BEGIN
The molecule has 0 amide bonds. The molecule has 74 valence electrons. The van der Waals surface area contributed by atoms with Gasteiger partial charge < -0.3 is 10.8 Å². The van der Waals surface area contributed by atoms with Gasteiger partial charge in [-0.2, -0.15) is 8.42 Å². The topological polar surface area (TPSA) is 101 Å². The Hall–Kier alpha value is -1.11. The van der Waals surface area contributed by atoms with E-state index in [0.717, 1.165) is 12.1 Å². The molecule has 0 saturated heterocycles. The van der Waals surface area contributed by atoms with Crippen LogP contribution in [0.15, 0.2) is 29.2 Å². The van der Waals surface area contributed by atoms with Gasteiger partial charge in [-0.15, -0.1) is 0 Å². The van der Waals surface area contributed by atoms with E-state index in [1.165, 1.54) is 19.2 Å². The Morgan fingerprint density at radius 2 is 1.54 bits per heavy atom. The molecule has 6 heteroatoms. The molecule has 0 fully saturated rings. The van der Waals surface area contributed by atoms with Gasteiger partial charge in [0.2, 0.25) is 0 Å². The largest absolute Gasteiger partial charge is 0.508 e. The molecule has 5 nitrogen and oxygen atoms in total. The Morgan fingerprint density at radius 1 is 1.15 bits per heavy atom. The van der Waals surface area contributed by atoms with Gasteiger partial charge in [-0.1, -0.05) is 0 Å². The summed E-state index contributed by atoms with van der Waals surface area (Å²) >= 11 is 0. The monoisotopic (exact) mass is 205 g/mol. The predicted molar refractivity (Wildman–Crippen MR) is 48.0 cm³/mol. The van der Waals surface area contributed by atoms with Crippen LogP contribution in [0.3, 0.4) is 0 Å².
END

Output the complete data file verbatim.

The molecule has 0 amide bonds. The molecule has 74 valence electrons. The van der Waals surface area contributed by atoms with Gasteiger partial charge < -0.3 is 10.8 Å². The van der Waals surface area contributed by atoms with Gasteiger partial charge in [-0.2, -0.15) is 8.42 Å². The topological polar surface area (TPSA) is 101 Å². The Hall–Kier alpha value is -1.11. The van der Waals surface area contributed by atoms with E-state index in [0.717, 1.165) is 12.1 Å². The molecule has 0 saturated heterocycles. The van der Waals surface area contributed by atoms with Crippen LogP contribution in [0.15, 0.2) is 29.2 Å². The van der Waals surface area contributed by atoms with Gasteiger partial charge in [-0.15, -0.1) is 0 Å². The van der Waals surface area contributed by atoms with E-state index in [1.165, 1.54) is 19.2 Å². The Morgan fingerprint density at radius 2 is 1.54 bits per heavy atom. The molecule has 6 heteroatoms. The molecule has 0 fully saturated rings. The van der Waals surface area contributed by atoms with Gasteiger partial charge in [0.2, 0.25) is 0 Å². The largest absolute Gasteiger partial charge is 0.508 e. The molecule has 5 nitrogen and oxygen atoms in total. The Morgan fingerprint density at radius 1 is 1.15 bits per heavy atom. The van der Waals surface area contributed by atoms with Gasteiger partial charge in [-0.1, -0.05) is 0 Å². The summed E-state index contributed by atoms with van der Waals surface area (Å²) >= 11 is 0. The monoisotopic (exact) mass is 205 g/mol. The predicted molar refractivity (Wildman–Crippen MR) is 48.0 cm³/mol. The van der Waals surface area contributed by atoms with Crippen LogP contribution in [0.3, 0.4) is 0 Å².